Monday, June 12, 2017

I Wonder Why We Are Inspired By A Wonderful Fictional Woman Wonder Woman But We Ignore The Actual Deeds Of Actual Wonderful People

If I asked, have you ever heard of Benjamin Rush (No, he was not a relative of Rush Limbaugh), 99% of you would say one of the following to the electronic device of your choice in front of you, “Huh?” or “Who?”


If I asked, have you ever heard of Wonder Woman? 99.999% of you would say, “Absolutely! She is Wonderful!”


Is your Mind’s Eye available? If so, use your Mind’s Eye to picture this picture...

Ø One day Dr. Jonas Sulk was struck with the thought that he could invent a serum that would prevent Polio.

Ø Almost immediately he was again struck with the thought that such an undertaking was going to be a lot of hard work.

Ø He then thought of a better and absolutely easier way to become famous.

Ø He says to himself, “Self, my cousin is a pretty good writer. I will get him to write a pretty good article about how I invented a cure for Polio. Once my cousin’s writing has made me famous, I will not have to bother to find a cure for Polio. Why should I go to all the time and effort to actually invent the cure, when I can become just as famous for inventing the cure without actually having to invent the cure?”


Have I confused you enough? Are you to the point where you are saying to yourself, “Huh?”


It’s Wonder Woman. Her movies has been released and the Silliness of modern Good Ole USofA is in full swing. My newspaper has an article that says all of the following (My comments will be inserted in parentheses)...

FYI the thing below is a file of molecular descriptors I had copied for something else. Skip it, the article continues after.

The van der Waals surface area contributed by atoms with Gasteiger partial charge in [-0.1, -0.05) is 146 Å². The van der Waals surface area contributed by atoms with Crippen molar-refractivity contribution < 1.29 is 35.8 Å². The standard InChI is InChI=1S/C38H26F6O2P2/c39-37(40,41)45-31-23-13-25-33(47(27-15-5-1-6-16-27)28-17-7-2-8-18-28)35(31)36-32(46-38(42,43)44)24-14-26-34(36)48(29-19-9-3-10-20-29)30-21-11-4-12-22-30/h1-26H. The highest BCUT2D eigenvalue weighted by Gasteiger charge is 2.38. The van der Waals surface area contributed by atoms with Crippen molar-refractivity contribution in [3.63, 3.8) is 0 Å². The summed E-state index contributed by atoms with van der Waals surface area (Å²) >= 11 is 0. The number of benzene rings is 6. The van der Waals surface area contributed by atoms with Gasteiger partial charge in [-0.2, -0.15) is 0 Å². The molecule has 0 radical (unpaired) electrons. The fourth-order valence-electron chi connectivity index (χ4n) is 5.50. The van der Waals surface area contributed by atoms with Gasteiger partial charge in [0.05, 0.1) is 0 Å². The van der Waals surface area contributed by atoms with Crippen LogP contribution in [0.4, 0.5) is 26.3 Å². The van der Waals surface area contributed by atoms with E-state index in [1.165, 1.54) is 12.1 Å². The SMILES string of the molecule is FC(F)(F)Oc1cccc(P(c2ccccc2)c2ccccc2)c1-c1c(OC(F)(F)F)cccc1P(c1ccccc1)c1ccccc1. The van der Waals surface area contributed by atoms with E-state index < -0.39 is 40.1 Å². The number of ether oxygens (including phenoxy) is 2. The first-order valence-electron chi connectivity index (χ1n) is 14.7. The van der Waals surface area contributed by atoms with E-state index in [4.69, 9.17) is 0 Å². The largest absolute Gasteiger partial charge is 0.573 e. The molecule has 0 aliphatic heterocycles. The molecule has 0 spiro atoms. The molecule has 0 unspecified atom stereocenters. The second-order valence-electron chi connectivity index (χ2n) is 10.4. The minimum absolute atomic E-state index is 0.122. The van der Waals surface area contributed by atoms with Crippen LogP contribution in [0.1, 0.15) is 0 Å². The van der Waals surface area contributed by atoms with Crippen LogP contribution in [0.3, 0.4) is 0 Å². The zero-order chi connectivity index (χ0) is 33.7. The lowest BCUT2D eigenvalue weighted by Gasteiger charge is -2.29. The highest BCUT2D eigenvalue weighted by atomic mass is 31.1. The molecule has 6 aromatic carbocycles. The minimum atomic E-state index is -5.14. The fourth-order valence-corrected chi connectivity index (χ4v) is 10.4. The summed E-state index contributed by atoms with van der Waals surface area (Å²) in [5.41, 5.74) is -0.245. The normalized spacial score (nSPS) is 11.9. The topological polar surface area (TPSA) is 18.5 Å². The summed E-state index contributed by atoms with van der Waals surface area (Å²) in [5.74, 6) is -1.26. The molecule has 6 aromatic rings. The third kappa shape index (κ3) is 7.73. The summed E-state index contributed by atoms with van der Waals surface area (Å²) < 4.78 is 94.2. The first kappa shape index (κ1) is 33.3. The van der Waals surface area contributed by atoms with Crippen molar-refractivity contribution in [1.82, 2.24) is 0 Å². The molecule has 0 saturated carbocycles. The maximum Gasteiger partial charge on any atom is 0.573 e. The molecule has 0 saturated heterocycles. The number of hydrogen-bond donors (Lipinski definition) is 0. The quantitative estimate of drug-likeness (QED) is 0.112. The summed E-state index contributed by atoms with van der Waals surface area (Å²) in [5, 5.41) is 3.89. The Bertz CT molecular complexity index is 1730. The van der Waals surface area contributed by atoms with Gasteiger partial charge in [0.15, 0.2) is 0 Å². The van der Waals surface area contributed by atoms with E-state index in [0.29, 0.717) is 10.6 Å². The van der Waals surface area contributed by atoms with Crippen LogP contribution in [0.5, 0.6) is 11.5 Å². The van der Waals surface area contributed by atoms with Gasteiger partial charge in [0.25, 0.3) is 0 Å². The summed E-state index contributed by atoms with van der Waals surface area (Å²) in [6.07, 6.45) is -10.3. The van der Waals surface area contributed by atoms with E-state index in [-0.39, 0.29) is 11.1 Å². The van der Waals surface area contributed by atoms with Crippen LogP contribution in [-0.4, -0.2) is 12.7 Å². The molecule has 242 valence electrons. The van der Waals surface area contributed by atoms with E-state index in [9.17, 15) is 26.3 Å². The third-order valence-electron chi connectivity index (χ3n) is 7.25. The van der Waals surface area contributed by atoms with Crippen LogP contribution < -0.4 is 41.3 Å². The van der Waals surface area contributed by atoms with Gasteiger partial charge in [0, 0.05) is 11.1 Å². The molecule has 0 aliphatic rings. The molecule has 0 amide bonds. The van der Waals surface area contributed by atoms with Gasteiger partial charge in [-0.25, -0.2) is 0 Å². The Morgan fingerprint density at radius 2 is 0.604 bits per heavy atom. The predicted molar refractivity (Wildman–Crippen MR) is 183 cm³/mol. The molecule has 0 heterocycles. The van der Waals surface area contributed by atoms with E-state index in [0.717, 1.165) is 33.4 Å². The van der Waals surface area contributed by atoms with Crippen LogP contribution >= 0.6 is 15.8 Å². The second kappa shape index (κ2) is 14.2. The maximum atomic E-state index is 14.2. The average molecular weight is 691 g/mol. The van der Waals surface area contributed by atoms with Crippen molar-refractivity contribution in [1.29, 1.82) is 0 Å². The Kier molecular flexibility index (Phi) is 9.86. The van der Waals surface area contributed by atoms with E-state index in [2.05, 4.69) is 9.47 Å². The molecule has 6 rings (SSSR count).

Ø She is a “hero” for everybody (No she’s not. She’s a fictional character.)

Ø She has inspired all sorts of people the way all sorts heroes have inspired (No she didn’t. She’s a fictional character.)

Ø She embodies love, justice, kindness and independent thinking. (No, she does not. She’s a fictional character.)

Ø Since the beginning of time we’ve told stories through universal characters. Recently we’ve, for some reason, only chosen men to be those universal characters. (Huh?)

Ø Wonder Woman is for everybody. (No she’s not. She’s a fictional character.)

Ø She doesn’t want to bring any darkness to the world. (No she doesn’t not. She’s a fictional character.)


It’s my turn to wonder and I’m wondering why Hollywood did not make a movie about Dr. Benjamin Rush. He was pretty wonderful in his own right...

Ø He was a Founding Father.

Ø He signed the Declaration of Independence.

Ø He was a physician with Washington’s Army.

Ø He established America’s first dispensary.

Ø He heroically battled epidemics.

Ø He helped the poor.

Ø He fought slavery.

Ø He wrote the nation’s first chemistry textbook.

Ø His collected writings fill 45 volumes.

Ø He taught thousands of medical students that insanity was an illness, not a curse.

Ø He taught that dreams might be a pathway to the deeper workings of the mind.

Ø He has been called the father of American Psychiatry.

Ø On hearing of Rush’s death in 1813, John Adams wrote Thomas Jefferson: “I know of no character living or dead who has done more real good in America.”


Well I must concede that you put me in my place with that thought you just thought when you thought... “How could he be a Hero he did not wear a cape!”


That thought of yours has left me speechless.


Would I kid u?